There’s really no way around the makeup issue. As we’re going to be discussing supplements to benefit and beautify your skin, it serves well to clear the air about the do’s and don’ts of makeup usage. So here it is …
How to guarantee unhealthy skin: wear cheap makeup
“Of all the news coming from the beauty community, the loudest buzz may be about the power of vitamins, minerals, and other nutrients to give skin a more radiant, healthy, and, yes, youthful glow.” – WebMD
The truth of the matter is that makeup isn’t necessary for looking good – and it is potentially harmful to your skin. Here is a list of makeup ingredients to avoid:
- coconut diethanolamide (and other foaming agents)
- preservatives (e.g., formaldehyde, parabens, Quaternium)
- astringents (e.g., toners)
- scrubs and acids
A good rule of thumb, if you are going to wear makeup, is to look for products that are fragrance-free, hypoallergenic, and non-comedogenic. Makeup that fits this description is relatively harmless, and even beneficial in some ways, such as providing protection against UV rays.
Okay, so on to the supplements!
Here are ten supplements that will help guarantee healthy skin
1. Coenzyme Q10 (CoQ10)
CoQ10 is a potent antioxidant, neutralizing free radicals such as pollutants and other toxins that can damage skin. CoQ10 helps to energize the skin, replenish cells, and protect against photo-aging – aging brought about by prolonged exposure to the sun.
While our body produces CoQ10 naturally, aging and stress drastically lower the body’s reserves. Ask your doctor or wellness professional if CoQ10 supplementation is right for you.
2. Vitamins C & E
Vitamins C and E are excellent antioxidants that counter the effects of photo-aging. Both vitamins eliminate free radicals such as pollution, smoke, and sunlight, protecting against wrinkles and other effects of sun damage. Vitamin E acts as a natural moisturizer, soothing and nourishing the skin.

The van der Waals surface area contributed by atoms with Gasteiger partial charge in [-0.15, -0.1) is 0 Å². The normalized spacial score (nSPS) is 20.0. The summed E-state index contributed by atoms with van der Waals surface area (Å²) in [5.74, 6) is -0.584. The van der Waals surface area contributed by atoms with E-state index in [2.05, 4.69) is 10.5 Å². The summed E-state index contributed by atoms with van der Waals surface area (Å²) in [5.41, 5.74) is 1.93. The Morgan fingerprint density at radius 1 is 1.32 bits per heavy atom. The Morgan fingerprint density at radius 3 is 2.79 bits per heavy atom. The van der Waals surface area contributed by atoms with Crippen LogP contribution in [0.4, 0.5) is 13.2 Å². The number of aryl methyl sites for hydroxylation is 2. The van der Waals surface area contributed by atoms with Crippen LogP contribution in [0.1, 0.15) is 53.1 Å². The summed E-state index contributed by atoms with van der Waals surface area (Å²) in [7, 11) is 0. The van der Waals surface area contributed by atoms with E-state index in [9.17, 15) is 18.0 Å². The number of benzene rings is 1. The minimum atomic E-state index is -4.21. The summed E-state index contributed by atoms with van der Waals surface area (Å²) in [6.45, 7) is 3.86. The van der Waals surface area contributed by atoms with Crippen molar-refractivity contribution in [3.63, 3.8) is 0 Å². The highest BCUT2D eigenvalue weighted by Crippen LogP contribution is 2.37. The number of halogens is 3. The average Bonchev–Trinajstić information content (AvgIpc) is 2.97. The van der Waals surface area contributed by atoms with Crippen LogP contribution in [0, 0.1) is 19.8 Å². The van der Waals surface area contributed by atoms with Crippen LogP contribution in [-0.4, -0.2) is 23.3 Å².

Sources of vitamin C include oranges, lemons, broccoli, cauliflower, and also dark green vegetables. E sources include asparagus, nuts, olives, seeds, and vegetable oil.
3. Vitamin A
Vitamin A is crucial to the healthy look and feel of your skin. Critical to skin tissue maintenance and repair, studies show that vitamin A controls acne, reduces lines and wrinkles, and relieves symptoms of psoriasis.
The best sources of vitamin A are dark green veggies, tomatoes, fruits, dairy, and eggs.
Yet another powerful antioxidant, selenium helps protect our skin cells from damaging free radicals and other harmful compounds. Selenium is required by the human body as it cannot replicate the mineral. Sources include eggs, legumes, nuts, seeds, and soy.
Peptides are a natural growth hormone important to cellular production, and copper is a rich source of these hormones. Copper peptides actively seek out and eliminate sun-damaged skin cells. Additionally, they reverse the aging effect, stimulate skin cell genesis, and thicken the subcutaneous fatty layer of the skin.
Sources high in copper include avocado, beef liver, dark chocolate, dried apricots, hazelnuts, sesame and sunflower seeds, and also quinoa.
Dietary sources of biotin include eggs, nuts, red meat, and seeds.
7. Vitamin K
According to research published in the Journal of the American Academy of Dermatology, topical vitamin K supplements are shown to help with the appearance of dark circles under the eyes. They also reduce the effects of bruising. Subsequent studies demonstrated that vitamin K might be more effective when combined with vitamin A, including in the reduction of wrinkles.
Sources of vitamin K include asparagus, blueberries, dark leafy vegetables, edamame, lettuce, pickles, and pumpkin seeds.
Topical applications of zinc are purported to help with many skin conditions. Supplementing with zinc may help treat acne and heal skin rash and lesions. Topical applications of zinc are possibly helpful for reducing the symptoms of herpes simplex and skin ulcers.
Dietary sources of zinc include eggs, legumes, nuts, poultry, seeds, and soy products.
9. Essential Fatty Acids (EFAs)
Per research conducted by Oregon State University, essential fatty acids (EFAs) are critical to the protection and “structural integrity” of the skin. Furthermore, EFAs – which consist of omega-3 and omega-6 fatty acids – are necessary for the skin to receive adequate hydration.
Supplements are the best source of omega-3 and omega-6 fatty acids. However, they can be found in fatty fish, flaxseed, chia seeds, olive oil, leafy vegetables, and walnuts.
10. Alpha-Lipoic Acid (ALA)
Alpha-Lipoic Acid, or ALA, is perhaps the most powerful anti-aging, antioxidant, and anti-inflammatory in existence. Applied topically, ALA thickens the skin membranes, resulting in firmer and healthier skin. ALA also reduces swelling and puffiness of the face. Finally, ALA helps regulate the production of nitric oxide, which is responsible for controlling blood flow to the skin. Regular application of ALA, then, can leave the skin looking more radiant than ever.
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